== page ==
Tel: 33 3 80 50 88 88
Dijon's hippest hotel-restaurant is the fiefdom of neo-fusion master chef William Frachot. Whether you order à la carte (about $115 per person) or select one of the many prix fixes ($55 to $136), you'll be presented with an exquisite orgy of edible exoticism—much of it complicated beyond reason, all of it presented like jewelry. The menu is seasonal, but expect dishes like soft-shell crab tempura in peanut sauce, crispy phyllo filled with chicken curry, Burgundy snails flanked by coriander-flavored yogurt, or roasted heirloom pork wrapped in Spanish Jabugo cured ham. Desserts are vertical and modular, a challenge to eat; don't miss the rum-caramelized banana on condensed strawberry jelly topped with chocolate sauce and paired with a ball of cocoa sorbet. Both the service and the clientele are casually hip yet thoroughly professional. The Asian-Californian feel of the dining room (black-rubber bucket seats with Plexiglass legs pulled up to linoleum-topped tables, back-lit bamboo poles behind glass panes, and black slate or acid-green walls) continues in the hotel's 30 air-conditioned guest rooms. But upstairs, comfort and practicality—big closets and bathrooms with full tubs and heated towel racks—outweigh wacky designer notions ($185 to $386).—David Downie
Open daily noon to 2 pm and 7:30 to 10 pm, mid-January through December. Hotel open year-round.
14 Quai de la République
Tel: 33 3 86 51 68 88
Michelin-starred chef Jean-Luc Barnabet is Burgundy's truffle king. Between October and late December, earthy, sweet Tuber uncinatum (Burgundy truffles) are the exquisite highlight of Barnabet's haute French menu. The restaurant occupies a landmark town house with conservative yet chic dining rooms (white walls, antique buffets, upholstered armchairs, linen-draped service tables) and a garden terrace in the most appealing part of historic Auxerre. Fricasseed snails, roasted veal sweetbreads, and slow-simmered heirloom pork are also available seasonally, but if you're here for the truffles, sign up for a "discovery day" that starts with a truffle hunt in the woods (complete with hounds) and winds up back at the restaurant with truffle-and-wine tastings and a lunch of truffled scallops, poultry, and cheese ($140 to $180, truffle hunt and lunch; $42, truffle hunt only; prix fixe menus start at about $30; à la carte around $140 per person).—David Downie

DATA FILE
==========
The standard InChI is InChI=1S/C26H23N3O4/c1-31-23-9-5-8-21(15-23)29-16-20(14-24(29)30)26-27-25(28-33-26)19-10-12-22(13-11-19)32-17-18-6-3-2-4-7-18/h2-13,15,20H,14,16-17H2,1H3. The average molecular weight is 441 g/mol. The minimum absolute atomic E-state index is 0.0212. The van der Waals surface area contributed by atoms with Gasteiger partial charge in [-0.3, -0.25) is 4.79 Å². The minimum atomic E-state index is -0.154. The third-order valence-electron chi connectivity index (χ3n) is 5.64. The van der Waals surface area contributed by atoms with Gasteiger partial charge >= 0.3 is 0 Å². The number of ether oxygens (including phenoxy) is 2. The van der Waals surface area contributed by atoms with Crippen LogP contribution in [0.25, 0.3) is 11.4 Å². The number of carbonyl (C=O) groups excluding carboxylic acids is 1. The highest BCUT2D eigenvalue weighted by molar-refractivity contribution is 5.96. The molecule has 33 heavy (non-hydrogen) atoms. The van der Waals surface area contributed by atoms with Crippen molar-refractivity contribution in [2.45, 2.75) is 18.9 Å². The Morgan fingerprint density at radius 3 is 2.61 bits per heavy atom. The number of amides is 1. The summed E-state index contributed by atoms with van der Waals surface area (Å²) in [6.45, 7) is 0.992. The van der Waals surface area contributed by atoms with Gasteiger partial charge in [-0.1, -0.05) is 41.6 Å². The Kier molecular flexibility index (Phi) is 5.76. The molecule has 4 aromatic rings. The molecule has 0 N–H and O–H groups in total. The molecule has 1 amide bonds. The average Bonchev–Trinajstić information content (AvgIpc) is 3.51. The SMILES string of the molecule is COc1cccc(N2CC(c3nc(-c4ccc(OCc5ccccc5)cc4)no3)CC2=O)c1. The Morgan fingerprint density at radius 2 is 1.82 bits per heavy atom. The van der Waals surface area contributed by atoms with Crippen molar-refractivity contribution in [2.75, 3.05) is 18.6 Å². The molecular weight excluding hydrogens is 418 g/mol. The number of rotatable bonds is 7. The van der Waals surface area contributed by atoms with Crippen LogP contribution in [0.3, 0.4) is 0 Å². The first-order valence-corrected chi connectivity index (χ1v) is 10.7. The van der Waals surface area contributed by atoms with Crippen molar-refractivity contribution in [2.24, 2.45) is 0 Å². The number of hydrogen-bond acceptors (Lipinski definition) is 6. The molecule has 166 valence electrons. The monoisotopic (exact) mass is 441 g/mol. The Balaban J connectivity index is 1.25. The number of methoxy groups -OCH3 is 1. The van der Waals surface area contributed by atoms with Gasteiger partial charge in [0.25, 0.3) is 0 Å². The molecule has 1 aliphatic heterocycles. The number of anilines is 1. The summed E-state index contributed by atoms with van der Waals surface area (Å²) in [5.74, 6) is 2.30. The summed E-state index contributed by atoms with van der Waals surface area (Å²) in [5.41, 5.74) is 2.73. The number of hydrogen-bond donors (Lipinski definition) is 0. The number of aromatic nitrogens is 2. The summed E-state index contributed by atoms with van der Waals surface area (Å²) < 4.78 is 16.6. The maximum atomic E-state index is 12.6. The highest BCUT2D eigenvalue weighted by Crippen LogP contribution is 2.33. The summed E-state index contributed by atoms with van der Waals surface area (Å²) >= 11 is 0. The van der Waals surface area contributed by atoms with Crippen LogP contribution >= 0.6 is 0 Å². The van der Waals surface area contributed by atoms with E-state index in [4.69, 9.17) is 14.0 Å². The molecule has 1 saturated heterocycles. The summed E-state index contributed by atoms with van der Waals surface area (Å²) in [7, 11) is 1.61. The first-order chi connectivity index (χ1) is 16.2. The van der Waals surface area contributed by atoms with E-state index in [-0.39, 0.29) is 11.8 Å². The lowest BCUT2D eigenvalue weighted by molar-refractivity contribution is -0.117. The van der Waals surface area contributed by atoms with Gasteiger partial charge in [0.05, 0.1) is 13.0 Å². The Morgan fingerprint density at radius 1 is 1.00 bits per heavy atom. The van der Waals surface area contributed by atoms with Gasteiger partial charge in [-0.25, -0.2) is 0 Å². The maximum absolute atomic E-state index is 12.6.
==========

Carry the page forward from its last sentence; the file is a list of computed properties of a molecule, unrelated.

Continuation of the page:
Open Wednesdays through Saturdays 12:30 to 2 pm and 7 to 9:30 pm, Sundays 12:30 to 2 pm, and Tuesdays 7 to 9:30 pm, mid-January through late December. Truffle discovery trips, October through late December.
78 Avenue du 4 Septembre
Sennecey le Grand
Tel: 33 3 85 44 86 34